n. example that is cited to prove a contention or illustrate a point; case or occurrence
E.g. The framework applies equally to all ecosystems and in this instance is adapted for wetlands.
n. inborn pattern of behavior ; nature
E.g. It often puts EU into conflict with members, such as Germany, whose natural instinct was to protect industries that employed thousands of people.
v. offend; affront; treat, mention, or speak to rudely
E.g. You insult me by talking such nonsense!
n. protection against future loss; act, business, or system of insuring
E.g. The insurance industry is well prepared to make a quick estimate of the loss it will suffer.
n. quality or condition of being whole or undivided; completeness
E.g. Protecting global supply chain integrity is of the utmost importance for manufacturers.
n. ability to comprehend; understand and profit from experience; intellect; power of cognition
E.g. More than half the variance between people in intelligence is also genetic, Mr. Shane reports, adding that smarter people "tend to be less satisfied with their jobs."
n. secret information about an enemy or potential enemy
E.g. We sent out planes to gather intelligence on their radar coverage.
a. extreme; acute; in an extreme degree
E.g. The Israeli and Palestinian girls engage in intense discussions and heated arguments.
n. something that is intended; aim or purpose
E.g. Your main intent is to accurately capture a scene as your eye sees it, and then report to me.
a. inside; interior; located within the limits or surface
E.g. An internal audit led to Julie Wall's downfall and her vast collection has now been auctioned to pay back some of what she owes.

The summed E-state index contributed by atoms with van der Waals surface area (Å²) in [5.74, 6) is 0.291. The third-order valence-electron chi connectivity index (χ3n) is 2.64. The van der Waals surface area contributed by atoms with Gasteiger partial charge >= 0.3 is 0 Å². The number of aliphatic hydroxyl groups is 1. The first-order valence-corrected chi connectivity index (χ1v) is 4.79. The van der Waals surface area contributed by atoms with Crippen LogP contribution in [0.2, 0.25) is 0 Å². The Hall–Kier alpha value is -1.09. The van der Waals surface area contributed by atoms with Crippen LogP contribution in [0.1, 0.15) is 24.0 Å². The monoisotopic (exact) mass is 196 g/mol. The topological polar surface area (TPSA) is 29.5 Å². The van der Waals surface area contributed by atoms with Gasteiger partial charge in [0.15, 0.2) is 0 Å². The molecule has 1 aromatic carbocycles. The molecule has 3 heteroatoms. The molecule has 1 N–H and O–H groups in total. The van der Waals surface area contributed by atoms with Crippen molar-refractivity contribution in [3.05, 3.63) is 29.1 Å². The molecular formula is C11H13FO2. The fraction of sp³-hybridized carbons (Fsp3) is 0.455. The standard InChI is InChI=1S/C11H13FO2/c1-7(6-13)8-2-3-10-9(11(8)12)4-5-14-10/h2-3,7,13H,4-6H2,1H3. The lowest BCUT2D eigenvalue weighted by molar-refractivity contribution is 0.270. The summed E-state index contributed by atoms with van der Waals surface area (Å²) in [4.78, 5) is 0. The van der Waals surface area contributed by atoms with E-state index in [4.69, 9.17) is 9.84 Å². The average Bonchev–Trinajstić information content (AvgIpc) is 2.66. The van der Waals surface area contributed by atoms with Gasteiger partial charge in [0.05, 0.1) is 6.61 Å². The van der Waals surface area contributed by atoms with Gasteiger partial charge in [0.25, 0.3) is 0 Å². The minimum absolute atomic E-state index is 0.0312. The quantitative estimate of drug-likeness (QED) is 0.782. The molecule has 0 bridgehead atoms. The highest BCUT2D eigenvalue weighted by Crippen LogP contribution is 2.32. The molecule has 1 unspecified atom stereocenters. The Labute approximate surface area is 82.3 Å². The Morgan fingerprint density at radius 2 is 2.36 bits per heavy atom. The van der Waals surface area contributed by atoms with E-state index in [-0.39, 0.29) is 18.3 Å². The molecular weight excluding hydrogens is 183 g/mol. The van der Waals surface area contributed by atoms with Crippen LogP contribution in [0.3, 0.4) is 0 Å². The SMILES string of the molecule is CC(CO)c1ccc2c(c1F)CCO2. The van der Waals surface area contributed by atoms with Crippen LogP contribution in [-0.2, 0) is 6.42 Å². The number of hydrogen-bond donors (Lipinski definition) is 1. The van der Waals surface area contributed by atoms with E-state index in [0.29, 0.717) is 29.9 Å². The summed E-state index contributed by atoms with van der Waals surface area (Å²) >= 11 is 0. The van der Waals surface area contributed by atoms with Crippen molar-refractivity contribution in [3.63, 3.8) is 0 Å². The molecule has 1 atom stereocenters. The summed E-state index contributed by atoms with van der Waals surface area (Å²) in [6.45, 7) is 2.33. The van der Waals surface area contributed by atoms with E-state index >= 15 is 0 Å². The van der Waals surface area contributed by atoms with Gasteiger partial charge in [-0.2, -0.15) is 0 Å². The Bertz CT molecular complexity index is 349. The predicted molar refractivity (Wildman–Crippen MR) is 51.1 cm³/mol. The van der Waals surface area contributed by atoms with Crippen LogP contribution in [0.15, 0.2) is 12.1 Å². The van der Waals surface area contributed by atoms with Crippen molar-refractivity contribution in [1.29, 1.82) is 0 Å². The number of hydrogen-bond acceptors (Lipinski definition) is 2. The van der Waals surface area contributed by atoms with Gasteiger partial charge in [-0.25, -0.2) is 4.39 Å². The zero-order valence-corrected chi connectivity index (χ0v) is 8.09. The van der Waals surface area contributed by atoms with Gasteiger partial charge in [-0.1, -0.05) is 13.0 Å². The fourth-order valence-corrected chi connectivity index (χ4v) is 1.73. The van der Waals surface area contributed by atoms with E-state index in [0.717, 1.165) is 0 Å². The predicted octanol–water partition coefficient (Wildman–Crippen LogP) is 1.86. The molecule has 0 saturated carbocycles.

v. give to understand; imply as a possibility; make known subtly and indirectly
E.g. Did Dick intimate that Jane had bad breath when he asked if she'd like a breath mint?
v. explore; observe or inquire into in detail; examine systematically
E.g. NASA has launched its Contour spacecraft, one of a series of missions designed to investigate comets.
a. incapable of being seen; impossible or nearly impossible to see
E.g. The poor guys are politically invisible, it is the reason why they suffered so much in dark time.
v. wind round; connect with something; include necessarily; engage thoroughly
E.g. How should we involve ourselves in school life?
n. expression by deliberate contrast between apparent and intended meaning; witty language used to insult
E.g. That most of us miss the irony is a vivid demonstration of our blindness.
n. subject; topic; problem; edition; publication; release; publish
E.g. The issue could be settled by requiring public education for everyone.
n. a whole individual unit; a distinct part that can be specified separately in a group
E.g. He noticed an item in the New York Times that reported his hometown.
n. building for confinement of persons held in lawful custody
E.g. The jail was a little brick den that stood at the edge of the village, and no guards were afforded for it.
v. crush or bruise; get stuck; press tightly together
E.g. The driver had to jam the brake pedal to the floor to avoid entering the intersection.
a. resentful or bitter in rivalry; envious
E.g. I think they're jealous, they wish they could share in that freedom but failed.
v. pull, or move with a sudden movement; move with abrupt, seemingly uncontrolled motions
E.g. We saw him turn the handle and jerk the door open.